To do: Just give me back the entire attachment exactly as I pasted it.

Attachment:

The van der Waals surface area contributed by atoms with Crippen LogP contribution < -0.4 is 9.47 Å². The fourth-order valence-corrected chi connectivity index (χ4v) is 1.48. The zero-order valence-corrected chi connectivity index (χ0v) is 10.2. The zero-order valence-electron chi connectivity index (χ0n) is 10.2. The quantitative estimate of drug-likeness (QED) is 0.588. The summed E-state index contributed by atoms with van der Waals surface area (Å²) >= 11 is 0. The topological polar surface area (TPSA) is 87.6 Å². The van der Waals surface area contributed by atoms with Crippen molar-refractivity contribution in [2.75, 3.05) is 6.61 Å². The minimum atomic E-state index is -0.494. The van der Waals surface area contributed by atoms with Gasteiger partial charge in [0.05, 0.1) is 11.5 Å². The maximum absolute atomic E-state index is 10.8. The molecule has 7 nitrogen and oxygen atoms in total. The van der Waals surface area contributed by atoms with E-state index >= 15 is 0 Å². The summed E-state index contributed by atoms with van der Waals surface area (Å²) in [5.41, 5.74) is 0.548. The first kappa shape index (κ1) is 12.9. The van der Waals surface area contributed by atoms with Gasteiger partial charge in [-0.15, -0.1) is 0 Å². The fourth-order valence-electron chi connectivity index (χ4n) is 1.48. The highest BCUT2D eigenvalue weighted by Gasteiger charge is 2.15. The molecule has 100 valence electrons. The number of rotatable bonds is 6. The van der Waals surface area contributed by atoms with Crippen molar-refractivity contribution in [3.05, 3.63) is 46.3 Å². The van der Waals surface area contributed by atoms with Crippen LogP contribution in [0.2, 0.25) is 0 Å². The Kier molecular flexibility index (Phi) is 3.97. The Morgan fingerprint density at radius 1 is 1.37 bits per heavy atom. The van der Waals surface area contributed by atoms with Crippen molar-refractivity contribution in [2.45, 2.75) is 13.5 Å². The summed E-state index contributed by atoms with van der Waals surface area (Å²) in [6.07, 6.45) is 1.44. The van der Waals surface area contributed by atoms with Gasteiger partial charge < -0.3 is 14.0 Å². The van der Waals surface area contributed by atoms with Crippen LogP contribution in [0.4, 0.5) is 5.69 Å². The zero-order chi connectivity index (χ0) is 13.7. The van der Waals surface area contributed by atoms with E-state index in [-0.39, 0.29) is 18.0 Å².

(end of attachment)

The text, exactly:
The van der Waals surface area contributed by atoms with Crippen LogP contribution < -0.4 is 9.47 Å². The fourth-order valence-corrected chi connectivity index (χ4v) is 1.48. The zero-order valence-corrected chi connectivity index (χ0v) is 10.2. The zero-order valence-electron chi connectivity index (χ0n) is 10.2. The quantitative estimate of drug-likeness (QED) is 0.588. The summed E-state index contributed by atoms with van der Waals surface area (Å²) >= 11 is 0. The topological polar surface area (TPSA) is 87.6 Å². The van der Waals surface area contributed by atoms with Crippen molar-refractivity contribution in [2.75, 3.05) is 6.61 Å². The minimum atomic E-state index is -0.494. The van der Waals surface area contributed by atoms with Gasteiger partial charge in [0.05, 0.1) is 11.5 Å². The maximum absolute atomic E-state index is 10.8. The molecule has 7 nitrogen and oxygen atoms in total. The van der Waals surface area contributed by atoms with E-state index >= 15 is 0 Å². The summed E-state index contributed by atoms with van der Waals surface area (Å²) in [5.41, 5.74) is 0.548. The first kappa shape index (κ1) is 12.9. The van der Waals surface area contributed by atoms with Gasteiger partial charge in [-0.15, -0.1) is 0 Å². The fourth-order valence-electron chi connectivity index (χ4n) is 1.48. The highest BCUT2D eigenvalue weighted by Gasteiger charge is 2.15. The molecule has 100 valence electrons. The number of rotatable bonds is 6. The van der Waals surface area contributed by atoms with Crippen molar-refractivity contribution in [3.05, 3.63) is 46.3 Å². The van der Waals surface area contributed by atoms with Crippen LogP contribution in [0.2, 0.25) is 0 Å². The Kier molecular flexibility index (Phi) is 3.97. The Morgan fingerprint density at radius 1 is 1.37 bits per heavy atom. The van der Waals surface area contributed by atoms with Crippen molar-refractivity contribution in [2.45, 2.75) is 13.5 Å². The summed E-state index contributed by atoms with van der Waals surface area (Å²) in [6.07, 6.45) is 1.44. The van der Waals surface area contributed by atoms with Gasteiger partial charge < -0.3 is 14.0 Å². The van der Waals surface area contributed by atoms with Crippen LogP contribution in [0.4, 0.5) is 5.69 Å². The zero-order chi connectivity index (χ0) is 13.7. The van der Waals surface area contributed by atoms with E-state index in [-0.39, 0.29) is 18.0 Å².